BIRCH BAY - Stakes were recently planted to mark the boundaries of a $10 million flood protection project along Birch Bay Drive. At this very early stage in the work, some residents already don't like what they see.
Whatcom County's executive had a simple response: If the community doesn't want the improvements, which have been planned for the past 30 years, the county can spend the money somewhere else.
Dozens of residents, many of them with homes along Birch Bay Drive, attended the Tuesday, March 26, meeting of the county council Public Works, Health and Safety Committee to make their objections known.
Barney Yorkston, who lives at the north end of the project site, near Birch Point Road, was concerned the county's assertion of ownership of a 60-foot right of way on Birch Bay Drive will cause him to lose some of his property.
County staff put in stakes along the project site to mark the right of way. The road itself is only 30 feet wide; the county claims it owns twice that width - a claim several residents dispute.
"There are some inconsistencies with staff's findings on that right-of-way issue," Yorkston said. He suggested extending the project no farther north than Harborview Road, roughly cutting the project's extent in half.
"It would be a great thing for the commercial area," Yorkston said.
The project, from Alderson Road to Birch Point Road, aims to reduce flooding and erosion along Birch Bay Drive by removing a sea wall and replacing it with a more natural berm. A berm installed along a portion of the shoreline in the 1980s has proven effective, said Joe Rutan, a county engineer.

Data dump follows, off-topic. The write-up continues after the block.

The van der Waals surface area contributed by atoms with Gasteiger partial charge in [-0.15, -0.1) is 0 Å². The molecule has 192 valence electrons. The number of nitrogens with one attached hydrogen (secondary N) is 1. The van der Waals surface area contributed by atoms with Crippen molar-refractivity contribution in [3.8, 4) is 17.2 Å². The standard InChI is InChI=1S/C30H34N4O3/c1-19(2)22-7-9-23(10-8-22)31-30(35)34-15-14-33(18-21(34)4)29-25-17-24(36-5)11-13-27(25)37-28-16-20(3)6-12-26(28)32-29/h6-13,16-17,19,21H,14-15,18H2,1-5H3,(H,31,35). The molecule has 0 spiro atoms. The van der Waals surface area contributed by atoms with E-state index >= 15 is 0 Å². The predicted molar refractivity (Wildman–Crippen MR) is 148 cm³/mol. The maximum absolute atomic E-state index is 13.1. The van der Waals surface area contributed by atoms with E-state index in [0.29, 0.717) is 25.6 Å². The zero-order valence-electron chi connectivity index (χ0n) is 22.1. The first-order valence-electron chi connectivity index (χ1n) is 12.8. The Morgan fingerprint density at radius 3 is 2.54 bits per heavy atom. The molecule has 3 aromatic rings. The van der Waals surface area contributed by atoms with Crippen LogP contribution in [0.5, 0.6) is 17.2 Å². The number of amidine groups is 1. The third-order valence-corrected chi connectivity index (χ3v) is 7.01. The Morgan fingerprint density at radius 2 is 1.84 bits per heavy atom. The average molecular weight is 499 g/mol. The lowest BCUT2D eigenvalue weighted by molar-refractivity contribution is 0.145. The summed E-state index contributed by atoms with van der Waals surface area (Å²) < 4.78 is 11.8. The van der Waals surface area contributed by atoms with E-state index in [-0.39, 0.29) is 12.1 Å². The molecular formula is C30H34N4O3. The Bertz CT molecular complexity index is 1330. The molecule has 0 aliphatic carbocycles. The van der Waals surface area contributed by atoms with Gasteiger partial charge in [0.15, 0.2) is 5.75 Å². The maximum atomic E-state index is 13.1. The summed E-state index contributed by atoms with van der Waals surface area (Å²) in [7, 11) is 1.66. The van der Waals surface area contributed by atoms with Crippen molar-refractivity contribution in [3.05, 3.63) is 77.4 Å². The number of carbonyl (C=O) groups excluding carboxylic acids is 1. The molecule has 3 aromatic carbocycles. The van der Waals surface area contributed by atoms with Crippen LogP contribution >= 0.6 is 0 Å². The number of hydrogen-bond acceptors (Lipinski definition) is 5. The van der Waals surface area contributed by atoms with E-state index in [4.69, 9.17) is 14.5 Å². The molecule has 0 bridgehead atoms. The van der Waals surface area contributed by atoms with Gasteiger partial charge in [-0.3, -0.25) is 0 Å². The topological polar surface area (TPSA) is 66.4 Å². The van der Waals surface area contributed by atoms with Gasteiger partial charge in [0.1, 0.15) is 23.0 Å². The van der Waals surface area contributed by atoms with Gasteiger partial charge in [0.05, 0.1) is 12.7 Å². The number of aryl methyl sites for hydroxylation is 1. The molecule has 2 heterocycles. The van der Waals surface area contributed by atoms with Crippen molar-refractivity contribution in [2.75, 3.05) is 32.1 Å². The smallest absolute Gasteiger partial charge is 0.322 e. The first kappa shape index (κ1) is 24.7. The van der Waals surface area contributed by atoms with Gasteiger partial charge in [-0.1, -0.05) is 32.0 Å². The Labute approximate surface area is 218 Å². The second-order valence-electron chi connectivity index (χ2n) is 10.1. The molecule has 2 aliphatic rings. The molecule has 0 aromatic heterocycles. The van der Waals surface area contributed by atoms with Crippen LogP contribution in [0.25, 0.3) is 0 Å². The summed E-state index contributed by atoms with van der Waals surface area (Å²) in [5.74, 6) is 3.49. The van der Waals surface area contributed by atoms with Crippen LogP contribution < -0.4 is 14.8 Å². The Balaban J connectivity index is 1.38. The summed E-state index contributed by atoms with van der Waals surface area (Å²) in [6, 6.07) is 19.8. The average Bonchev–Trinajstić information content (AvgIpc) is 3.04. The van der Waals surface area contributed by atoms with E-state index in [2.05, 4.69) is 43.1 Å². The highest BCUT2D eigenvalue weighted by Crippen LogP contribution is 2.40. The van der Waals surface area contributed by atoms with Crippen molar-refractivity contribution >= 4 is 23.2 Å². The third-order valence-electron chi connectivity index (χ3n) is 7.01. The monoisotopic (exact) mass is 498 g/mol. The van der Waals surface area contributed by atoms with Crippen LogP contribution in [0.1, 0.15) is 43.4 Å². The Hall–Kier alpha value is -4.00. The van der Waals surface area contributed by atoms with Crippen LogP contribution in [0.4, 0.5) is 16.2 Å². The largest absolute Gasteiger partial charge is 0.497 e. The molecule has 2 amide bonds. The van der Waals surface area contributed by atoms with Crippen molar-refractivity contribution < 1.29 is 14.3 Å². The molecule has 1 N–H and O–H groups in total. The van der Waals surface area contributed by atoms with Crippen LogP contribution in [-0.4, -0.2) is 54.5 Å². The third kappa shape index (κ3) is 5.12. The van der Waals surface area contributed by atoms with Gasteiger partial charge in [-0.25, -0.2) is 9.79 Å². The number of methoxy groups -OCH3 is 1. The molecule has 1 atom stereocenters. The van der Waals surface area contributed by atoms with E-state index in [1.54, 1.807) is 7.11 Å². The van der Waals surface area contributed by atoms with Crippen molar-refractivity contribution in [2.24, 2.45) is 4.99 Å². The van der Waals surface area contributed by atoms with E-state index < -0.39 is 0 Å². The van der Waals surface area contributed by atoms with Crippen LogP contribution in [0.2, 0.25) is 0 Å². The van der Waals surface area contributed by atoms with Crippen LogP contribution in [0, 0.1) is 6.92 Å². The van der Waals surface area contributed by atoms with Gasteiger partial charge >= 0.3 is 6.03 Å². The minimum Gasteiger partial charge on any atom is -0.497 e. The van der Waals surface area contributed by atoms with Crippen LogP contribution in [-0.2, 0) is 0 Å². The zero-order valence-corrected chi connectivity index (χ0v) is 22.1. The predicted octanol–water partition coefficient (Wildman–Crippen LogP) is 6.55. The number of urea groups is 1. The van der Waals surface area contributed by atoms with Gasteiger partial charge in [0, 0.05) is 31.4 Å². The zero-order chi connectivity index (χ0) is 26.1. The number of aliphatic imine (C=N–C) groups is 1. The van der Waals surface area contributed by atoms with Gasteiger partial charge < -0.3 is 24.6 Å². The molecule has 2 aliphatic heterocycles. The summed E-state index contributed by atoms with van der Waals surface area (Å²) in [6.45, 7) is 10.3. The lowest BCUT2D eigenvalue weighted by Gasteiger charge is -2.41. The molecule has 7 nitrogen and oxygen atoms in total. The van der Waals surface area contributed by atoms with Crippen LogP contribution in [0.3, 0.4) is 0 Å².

A storm that coincided with high tide on Dec. 17, 2012, flooded homes and businesses along the drive, but the road along the restored section of shoreline was protected.
"That has always been true in my experience. It works," said Kathy Berg, a longtime resident and chairwoman of the Birch Bay Steering Committee, which set the plan in motion in a 2004 county document.
The project also includes installing a walkway on top of the newly built berm, so pedestrians can avoid walking on Birch Bay Drive. The road would be widened, to 35 or 40 feet, with bicycle lanes added.
Construction is scheduled to begin in 2014. Rutan said some land along Birch Bay Drive will need to be acquired from private property owners so work can be done on the berms and drainage improvements.
If the property owners aren't willing to sell, the county can condemn the land for the project and pay the owners fair market value. The council said Tuesday it would not condemn any properties.
Executive Jack Louws said that rather than fighting to complete the project as planned, the county would back off.
"My recommendation would be to say, 'Hey, we'll move on to something else,'" Louws said Tuesday.
In an interview on Wednesday, Louws elaborated.
"We have a lot of needs in Whatcom County. We have a lot of areas where we can utilize $10 million, and we're going to need some community support to do this," he said.
"It's not a threat. It's just a reality."
The county might be willing to reduce the scope of the project and avoid the more natural beach at the north end of the drive, Louws said.
Louws and Berg both said the next step is to resolve any legal disputes over the right of way.
"I think that's where we're at. This has been in the works for a long time. (Residents have) talked about it on and off for years," Berg said. "Something had to be done, frankly, to get their serious attention."